You will probably have found some of the question easier to answer than others. The reason for this is that the pronunciation of the ‘r’ sound by some Glaswegians is becoming weaker over time in some word positions. In this quiz we looked at the ‘r’ sound in the middle of words and after particular vowel sounds where the sound seems to be weakening. Formally, this r-weakening is known as derhoticisation. All the stronger (or more rhotic) ‘r’ sounds were from young people recorded in the 1970s and all the weaker (or less rhotic) ‘r’ sounds were from young people recorded in the 2000s. Here is an example of the word ‘third’ from the quiz, firstly spoken by a young person recorded in the 1970s, and secondly spoken by a young person in the 2000s.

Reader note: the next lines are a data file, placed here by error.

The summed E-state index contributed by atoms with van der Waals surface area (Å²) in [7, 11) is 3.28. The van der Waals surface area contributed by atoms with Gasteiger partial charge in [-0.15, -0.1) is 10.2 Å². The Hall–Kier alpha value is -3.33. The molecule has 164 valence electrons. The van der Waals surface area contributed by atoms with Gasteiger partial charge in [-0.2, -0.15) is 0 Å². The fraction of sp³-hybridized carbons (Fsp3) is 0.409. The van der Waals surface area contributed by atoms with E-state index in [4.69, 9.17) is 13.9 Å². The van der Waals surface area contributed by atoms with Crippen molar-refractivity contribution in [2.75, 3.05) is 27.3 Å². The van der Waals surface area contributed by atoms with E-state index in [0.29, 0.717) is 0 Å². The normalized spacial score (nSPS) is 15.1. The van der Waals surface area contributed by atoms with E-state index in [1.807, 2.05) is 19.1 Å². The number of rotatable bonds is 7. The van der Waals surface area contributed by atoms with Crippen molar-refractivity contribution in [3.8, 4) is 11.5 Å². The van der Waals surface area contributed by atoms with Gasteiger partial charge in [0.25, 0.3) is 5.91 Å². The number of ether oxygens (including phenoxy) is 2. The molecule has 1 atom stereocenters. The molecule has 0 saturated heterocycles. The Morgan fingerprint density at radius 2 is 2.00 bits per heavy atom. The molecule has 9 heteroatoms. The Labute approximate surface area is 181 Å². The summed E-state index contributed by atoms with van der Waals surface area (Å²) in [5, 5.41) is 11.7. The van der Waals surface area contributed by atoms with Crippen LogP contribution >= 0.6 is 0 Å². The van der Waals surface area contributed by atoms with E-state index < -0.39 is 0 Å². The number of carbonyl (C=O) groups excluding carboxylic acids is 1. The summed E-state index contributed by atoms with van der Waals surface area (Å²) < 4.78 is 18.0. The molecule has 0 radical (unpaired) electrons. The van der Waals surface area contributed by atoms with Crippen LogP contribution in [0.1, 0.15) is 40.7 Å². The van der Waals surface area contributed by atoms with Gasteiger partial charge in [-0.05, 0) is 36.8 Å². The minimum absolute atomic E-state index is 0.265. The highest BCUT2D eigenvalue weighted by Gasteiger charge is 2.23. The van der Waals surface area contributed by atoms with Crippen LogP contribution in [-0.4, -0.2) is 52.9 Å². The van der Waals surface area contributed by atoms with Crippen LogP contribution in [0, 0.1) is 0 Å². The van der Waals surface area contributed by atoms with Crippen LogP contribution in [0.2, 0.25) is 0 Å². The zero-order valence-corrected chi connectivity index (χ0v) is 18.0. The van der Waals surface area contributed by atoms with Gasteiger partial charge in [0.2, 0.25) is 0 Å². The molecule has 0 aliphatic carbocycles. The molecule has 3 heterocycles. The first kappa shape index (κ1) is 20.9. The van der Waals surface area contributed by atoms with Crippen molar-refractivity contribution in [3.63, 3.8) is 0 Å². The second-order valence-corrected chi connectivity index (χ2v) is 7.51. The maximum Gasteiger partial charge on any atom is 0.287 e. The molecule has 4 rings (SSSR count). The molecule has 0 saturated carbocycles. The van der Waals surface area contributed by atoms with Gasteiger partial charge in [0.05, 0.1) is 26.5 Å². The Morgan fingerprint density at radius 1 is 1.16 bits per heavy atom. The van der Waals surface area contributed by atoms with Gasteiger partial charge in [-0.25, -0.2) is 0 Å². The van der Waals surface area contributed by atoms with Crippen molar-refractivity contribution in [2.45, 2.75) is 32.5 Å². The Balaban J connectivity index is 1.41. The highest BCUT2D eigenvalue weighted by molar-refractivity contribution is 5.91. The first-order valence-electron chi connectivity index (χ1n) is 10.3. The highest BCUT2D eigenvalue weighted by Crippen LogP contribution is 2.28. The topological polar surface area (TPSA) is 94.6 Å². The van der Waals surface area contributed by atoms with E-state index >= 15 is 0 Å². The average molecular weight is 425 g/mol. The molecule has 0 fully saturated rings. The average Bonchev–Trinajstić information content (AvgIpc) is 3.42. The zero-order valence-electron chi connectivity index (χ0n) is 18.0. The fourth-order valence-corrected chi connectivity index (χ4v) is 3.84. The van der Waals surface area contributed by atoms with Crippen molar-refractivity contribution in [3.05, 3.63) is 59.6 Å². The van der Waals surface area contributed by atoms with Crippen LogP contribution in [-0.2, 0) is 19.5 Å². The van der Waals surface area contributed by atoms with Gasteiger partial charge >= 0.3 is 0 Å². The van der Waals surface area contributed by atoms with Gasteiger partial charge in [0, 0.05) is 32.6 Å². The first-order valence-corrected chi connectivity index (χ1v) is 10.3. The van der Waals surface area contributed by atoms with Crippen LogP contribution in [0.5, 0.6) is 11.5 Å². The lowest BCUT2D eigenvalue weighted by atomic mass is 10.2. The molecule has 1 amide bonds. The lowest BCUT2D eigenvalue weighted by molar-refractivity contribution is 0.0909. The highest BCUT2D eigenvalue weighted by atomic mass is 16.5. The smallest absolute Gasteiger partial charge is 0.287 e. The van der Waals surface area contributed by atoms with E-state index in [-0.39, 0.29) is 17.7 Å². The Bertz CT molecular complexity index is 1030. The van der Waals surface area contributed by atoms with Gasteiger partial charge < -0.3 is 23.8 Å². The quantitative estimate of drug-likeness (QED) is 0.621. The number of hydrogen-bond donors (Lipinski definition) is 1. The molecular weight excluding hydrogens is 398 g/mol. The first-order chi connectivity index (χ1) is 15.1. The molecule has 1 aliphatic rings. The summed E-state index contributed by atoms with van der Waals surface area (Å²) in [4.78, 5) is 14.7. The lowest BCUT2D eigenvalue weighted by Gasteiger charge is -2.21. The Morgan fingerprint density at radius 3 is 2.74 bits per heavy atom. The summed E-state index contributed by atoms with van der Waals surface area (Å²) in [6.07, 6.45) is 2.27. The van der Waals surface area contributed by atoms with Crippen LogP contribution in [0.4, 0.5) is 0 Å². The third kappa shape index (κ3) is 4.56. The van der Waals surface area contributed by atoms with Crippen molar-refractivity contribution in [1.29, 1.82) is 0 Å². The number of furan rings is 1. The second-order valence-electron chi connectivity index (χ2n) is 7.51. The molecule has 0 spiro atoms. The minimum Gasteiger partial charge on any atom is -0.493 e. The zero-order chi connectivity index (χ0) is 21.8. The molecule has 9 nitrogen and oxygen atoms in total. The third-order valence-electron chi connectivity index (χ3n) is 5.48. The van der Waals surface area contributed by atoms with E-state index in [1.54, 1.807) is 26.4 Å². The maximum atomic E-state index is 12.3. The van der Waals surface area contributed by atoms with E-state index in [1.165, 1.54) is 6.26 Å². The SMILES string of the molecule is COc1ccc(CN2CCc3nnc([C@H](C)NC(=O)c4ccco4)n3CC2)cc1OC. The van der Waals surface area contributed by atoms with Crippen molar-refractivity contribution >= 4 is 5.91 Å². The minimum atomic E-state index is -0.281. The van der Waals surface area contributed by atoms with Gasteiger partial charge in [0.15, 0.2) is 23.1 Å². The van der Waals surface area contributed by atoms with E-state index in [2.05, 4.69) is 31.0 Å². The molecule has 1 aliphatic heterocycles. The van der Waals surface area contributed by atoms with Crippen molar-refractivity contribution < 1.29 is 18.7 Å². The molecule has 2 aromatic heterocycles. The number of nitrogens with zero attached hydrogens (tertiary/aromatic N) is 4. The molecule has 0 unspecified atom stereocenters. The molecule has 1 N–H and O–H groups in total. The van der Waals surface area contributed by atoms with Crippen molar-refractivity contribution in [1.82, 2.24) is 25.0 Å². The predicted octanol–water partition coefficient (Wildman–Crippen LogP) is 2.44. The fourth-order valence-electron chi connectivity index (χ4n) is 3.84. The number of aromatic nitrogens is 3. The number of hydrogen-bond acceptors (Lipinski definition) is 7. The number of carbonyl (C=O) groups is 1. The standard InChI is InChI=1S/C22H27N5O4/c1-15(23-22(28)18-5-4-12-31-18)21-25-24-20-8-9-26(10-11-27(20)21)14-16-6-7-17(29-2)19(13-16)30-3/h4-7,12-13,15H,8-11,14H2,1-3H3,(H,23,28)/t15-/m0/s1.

You can listen out for the more rhotic ‘r’ sounds in the ‘stories’ section of this website as the stories all come from elderly people who acquired their pronunciation further back in time. If you carry out the ‘comparing past and present’ activity from the ‘activities section’ you may speak to people who have more and less rhotic ‘r’ sounds when pronouncing certain words.